(Ping! Zine Web Tech Magazine) – The press release is dying. Going, going, and almost gone.
That’s the opinion of Jack Glasure, a veteran marketing strategist for Ignition Branding. According to Glasure, who has worked with a diverse roster of clients from oil companies to pro athletes over his 20-plus years in the business, the press release has become obsolete as a tool for small businesses to generate substantive and broad media coverage.
“These days, news is instantaneous, no matter the time of day,” he said. “It used to be that beat reporters would be the first to report breaking stories, but so far, no news agency has figured out a way to beat an eyewitness with a Twitter account and a smartphone to the punch.”
Glasure explained that getting the scoop was the motivating factor for reporters before the Internet was a factor. Today, most news organizations have their hands full just keeping up.
“The landscape of the media has changed dramatically over the years,” Glasure said. “The New York Times family of outlets, which has laid off more than 1,700 workers over the last few years, receives thousands of press releases a day across their network. Do you think anyone is actually reading them all? For that matter, how well do you think your local daily newspaper is faring, with some major dailies scrapping their print version completely in favor of an online-only product?”
While the press release is still effective for medium to large companies to make landmark announcements for important partnerships, product launches or acquisitions, Glasure believes that the practice of using press releases as a primary way to communicate with the media has become too overbearing for the modern media to accommodate.
Moreover, his point that press releases have been commoditized to the point of extinction has teeth, because the reach of the Internet actually serves to extract the news value from the release 10 minutes after it is posted on a service like PRNewswire or BusinessWire.
“Once those releases hit, and they are distributed to all the article banks and PR news sites, they become so ubiquitous that they cease to be actual news,” Glasure added. “That means legitimate news organizations that represent the vanguard of third-party verification in the PR world are no longer interested in them. News editors are forced to ask, ‘Why is this news if it’s already on 20 other sites?’”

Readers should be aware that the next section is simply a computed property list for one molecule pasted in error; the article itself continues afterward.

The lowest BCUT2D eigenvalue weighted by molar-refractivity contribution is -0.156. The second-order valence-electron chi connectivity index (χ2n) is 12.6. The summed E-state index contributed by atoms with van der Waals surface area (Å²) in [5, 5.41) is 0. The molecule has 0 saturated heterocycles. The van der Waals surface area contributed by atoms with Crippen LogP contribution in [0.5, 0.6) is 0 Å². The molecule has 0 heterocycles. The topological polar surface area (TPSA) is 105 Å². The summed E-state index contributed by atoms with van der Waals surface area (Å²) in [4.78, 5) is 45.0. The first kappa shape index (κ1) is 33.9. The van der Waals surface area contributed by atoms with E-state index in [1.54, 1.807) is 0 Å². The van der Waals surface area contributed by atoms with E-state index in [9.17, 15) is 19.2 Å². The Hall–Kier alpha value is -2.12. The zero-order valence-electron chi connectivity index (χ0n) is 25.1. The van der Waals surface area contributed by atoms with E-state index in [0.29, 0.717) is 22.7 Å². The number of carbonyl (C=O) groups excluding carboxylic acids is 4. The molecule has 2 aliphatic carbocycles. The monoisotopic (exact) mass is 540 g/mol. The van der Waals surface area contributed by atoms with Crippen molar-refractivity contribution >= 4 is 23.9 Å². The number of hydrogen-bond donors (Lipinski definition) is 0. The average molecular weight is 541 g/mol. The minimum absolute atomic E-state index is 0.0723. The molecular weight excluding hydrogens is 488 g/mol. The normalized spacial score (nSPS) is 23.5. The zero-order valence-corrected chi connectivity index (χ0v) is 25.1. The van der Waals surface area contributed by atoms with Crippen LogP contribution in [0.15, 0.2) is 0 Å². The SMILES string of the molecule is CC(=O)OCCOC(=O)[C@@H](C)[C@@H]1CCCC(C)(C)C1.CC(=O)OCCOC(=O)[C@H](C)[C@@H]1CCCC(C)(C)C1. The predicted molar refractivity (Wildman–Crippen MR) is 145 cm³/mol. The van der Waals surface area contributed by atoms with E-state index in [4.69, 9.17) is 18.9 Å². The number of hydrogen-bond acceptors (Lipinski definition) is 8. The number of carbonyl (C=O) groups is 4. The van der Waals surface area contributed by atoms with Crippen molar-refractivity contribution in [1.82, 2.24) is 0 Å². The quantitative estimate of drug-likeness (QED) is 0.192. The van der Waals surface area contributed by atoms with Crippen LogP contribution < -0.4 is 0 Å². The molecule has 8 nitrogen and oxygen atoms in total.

So, if the press release is dying, how are small companies supposed to communicate effectively with the media? Glasure’s answer is simply to offer the news media what it really wants.
“You have to remember one thing — using the news media to promote you or your enterprise for free may be a key part of your business plan, but it is not a part of the news media’s business plan,” he said. “From the news media’s perspective, they do not exist to provide coverage for clients of PR agencies. They exist to create compelling content for its audience so that more people will consume it, enabling the media outlet to charge companies high rates to advertise next to that content. Sure, sometimes they’ll ask for the assistance of the PR community, but it’s at their discretion. Just because you send them a news release, it doesn’t obligate them to read it. So, if you want the media’s attention, it makes better sense to send them something they want to read and use. My recommendation is to send content, instead.”
The form Glasure suggests for this content is the expert tips and trends piece. It is comprised of advice based on an executive’s expertise. The good news is that it works for business-to-business or business to consumer interests.
“No matter what you are trying to promote, the best way to drive potential customers to your door is to open up the opportunity for them to see how smart you are about your field,” he said. “The media may not be fond of puff pieces about your company, but if your expertise on a topic can add value to the lives of readers, your company has the chance to be cast as the area expert. Even if you are B2B business, this tactic works, because we all have unread trade publications sitting on our desks, we rarely miss our daily news feeds from the mainstream media. Why do you think your customers are any different from us? They’re not — they are mainstream media consumers. If you are in the mainstream media, they will notice you because your expertise is relevant to their businesses.”